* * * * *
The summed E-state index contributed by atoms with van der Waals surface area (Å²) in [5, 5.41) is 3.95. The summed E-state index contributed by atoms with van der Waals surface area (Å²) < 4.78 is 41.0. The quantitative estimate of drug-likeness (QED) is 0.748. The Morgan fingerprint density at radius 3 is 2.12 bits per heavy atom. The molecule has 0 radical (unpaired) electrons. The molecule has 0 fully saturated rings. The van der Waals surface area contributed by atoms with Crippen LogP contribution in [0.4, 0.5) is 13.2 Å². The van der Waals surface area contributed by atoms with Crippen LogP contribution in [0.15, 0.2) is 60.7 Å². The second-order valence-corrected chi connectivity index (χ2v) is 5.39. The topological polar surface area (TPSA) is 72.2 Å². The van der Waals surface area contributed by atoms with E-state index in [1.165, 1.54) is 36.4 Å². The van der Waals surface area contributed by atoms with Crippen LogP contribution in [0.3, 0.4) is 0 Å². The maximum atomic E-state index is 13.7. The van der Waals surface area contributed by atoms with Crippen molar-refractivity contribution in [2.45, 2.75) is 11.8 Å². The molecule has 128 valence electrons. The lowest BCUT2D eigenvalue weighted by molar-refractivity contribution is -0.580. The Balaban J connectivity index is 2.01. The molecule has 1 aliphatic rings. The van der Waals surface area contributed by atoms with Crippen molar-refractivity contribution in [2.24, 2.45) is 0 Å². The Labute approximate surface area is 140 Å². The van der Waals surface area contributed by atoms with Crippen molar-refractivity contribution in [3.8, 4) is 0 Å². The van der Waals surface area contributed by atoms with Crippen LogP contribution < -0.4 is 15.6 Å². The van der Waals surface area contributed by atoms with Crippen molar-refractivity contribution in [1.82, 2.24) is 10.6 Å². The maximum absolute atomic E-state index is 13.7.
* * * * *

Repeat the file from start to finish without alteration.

The summed E-state index contributed by atoms with van der Waals surface area (Å²) in [5, 5.41) is 3.95. The summed E-state index contributed by atoms with van der Waals surface area (Å²) < 4.78 is 41.0. The quantitative estimate of drug-likeness (QED) is 0.748. The Morgan fingerprint density at radius 3 is 2.12 bits per heavy atom. The molecule has 0 radical (unpaired) electrons. The molecule has 0 fully saturated rings. The van der Waals surface area contributed by atoms with Crippen LogP contribution in [0.4, 0.5) is 13.2 Å². The van der Waals surface area contributed by atoms with Crippen LogP contribution in [0.15, 0.2) is 60.7 Å². The second-order valence-corrected chi connectivity index (χ2v) is 5.39. The topological polar surface area (TPSA) is 72.2 Å². The van der Waals surface area contributed by atoms with E-state index in [1.165, 1.54) is 36.4 Å². The van der Waals surface area contributed by atoms with Crippen LogP contribution in [0.3, 0.4) is 0 Å². The maximum atomic E-state index is 13.7. The van der Waals surface area contributed by atoms with Crippen molar-refractivity contribution in [2.45, 2.75) is 11.8 Å². The molecule has 128 valence electrons. The lowest BCUT2D eigenvalue weighted by molar-refractivity contribution is -0.580. The Balaban J connectivity index is 2.01. The molecule has 1 aliphatic rings. The van der Waals surface area contributed by atoms with Crippen molar-refractivity contribution in [2.24, 2.45) is 0 Å². The Labute approximate surface area is 140 Å². The van der Waals surface area contributed by atoms with Crippen molar-refractivity contribution in [3.8, 4) is 0 Å². The van der Waals surface area contributed by atoms with Crippen LogP contribution < -0.4 is 15.6 Å². The van der Waals surface area contributed by atoms with Crippen molar-refractivity contribution in [1.82, 2.24) is 10.6 Å². The maximum absolute atomic E-state index is 13.7.